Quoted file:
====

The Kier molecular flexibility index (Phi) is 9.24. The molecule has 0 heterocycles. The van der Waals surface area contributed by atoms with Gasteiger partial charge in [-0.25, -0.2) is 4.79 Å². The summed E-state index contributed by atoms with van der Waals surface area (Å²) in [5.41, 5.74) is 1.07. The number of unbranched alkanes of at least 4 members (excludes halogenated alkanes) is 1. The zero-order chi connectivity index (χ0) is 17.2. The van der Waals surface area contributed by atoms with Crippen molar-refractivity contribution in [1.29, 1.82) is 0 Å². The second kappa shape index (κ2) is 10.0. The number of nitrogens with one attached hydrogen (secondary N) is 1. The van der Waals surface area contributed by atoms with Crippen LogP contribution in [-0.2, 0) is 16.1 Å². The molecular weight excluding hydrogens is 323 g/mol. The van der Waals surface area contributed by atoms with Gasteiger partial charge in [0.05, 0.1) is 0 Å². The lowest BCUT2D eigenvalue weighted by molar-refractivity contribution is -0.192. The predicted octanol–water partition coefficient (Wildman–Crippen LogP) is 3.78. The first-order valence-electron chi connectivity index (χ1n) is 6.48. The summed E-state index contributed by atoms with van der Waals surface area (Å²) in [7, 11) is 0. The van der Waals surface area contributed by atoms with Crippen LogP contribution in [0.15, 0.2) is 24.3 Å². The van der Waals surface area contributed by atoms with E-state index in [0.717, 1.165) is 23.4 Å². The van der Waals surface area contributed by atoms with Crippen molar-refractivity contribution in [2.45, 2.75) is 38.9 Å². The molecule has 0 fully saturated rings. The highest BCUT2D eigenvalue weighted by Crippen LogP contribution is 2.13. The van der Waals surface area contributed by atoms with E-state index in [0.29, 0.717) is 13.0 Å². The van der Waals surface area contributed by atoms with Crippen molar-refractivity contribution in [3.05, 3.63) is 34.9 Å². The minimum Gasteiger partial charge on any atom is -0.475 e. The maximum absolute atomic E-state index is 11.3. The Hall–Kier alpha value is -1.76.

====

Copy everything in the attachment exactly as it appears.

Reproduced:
The Kier molecular flexibility index (Phi) is 9.24. The molecule has 0 heterocycles. The van der Waals surface area contributed by atoms with Gasteiger partial charge in [-0.25, -0.2) is 4.79 Å². The summed E-state index contributed by atoms with van der Waals surface area (Å²) in [5.41, 5.74) is 1.07. The number of unbranched alkanes of at least 4 members (excludes halogenated alkanes) is 1. The zero-order chi connectivity index (χ0) is 17.2. The van der Waals surface area contributed by atoms with Crippen molar-refractivity contribution in [1.29, 1.82) is 0 Å². The second kappa shape index (κ2) is 10.0. The number of nitrogens with one attached hydrogen (secondary N) is 1. The van der Waals surface area contributed by atoms with Crippen LogP contribution in [-0.2, 0) is 16.1 Å². The molecular weight excluding hydrogens is 323 g/mol. The van der Waals surface area contributed by atoms with Gasteiger partial charge in [0.05, 0.1) is 0 Å². The lowest BCUT2D eigenvalue weighted by molar-refractivity contribution is -0.192. The predicted octanol–water partition coefficient (Wildman–Crippen LogP) is 3.78. The first-order valence-electron chi connectivity index (χ1n) is 6.48. The summed E-state index contributed by atoms with van der Waals surface area (Å²) in [7, 11) is 0. The van der Waals surface area contributed by atoms with Crippen LogP contribution in [0.15, 0.2) is 24.3 Å². The van der Waals surface area contributed by atoms with E-state index in [0.717, 1.165) is 23.4 Å². The van der Waals surface area contributed by atoms with Crippen molar-refractivity contribution in [2.45, 2.75) is 38.9 Å². The molecule has 0 fully saturated rings. The highest BCUT2D eigenvalue weighted by Crippen LogP contribution is 2.13. The van der Waals surface area contributed by atoms with E-state index in [0.29, 0.717) is 13.0 Å². The van der Waals surface area contributed by atoms with Crippen molar-refractivity contribution in [3.05, 3.63) is 34.9 Å². The minimum Gasteiger partial charge on any atom is -0.475 e. The maximum absolute atomic E-state index is 11.3. The Hall–Kier alpha value is -1.76.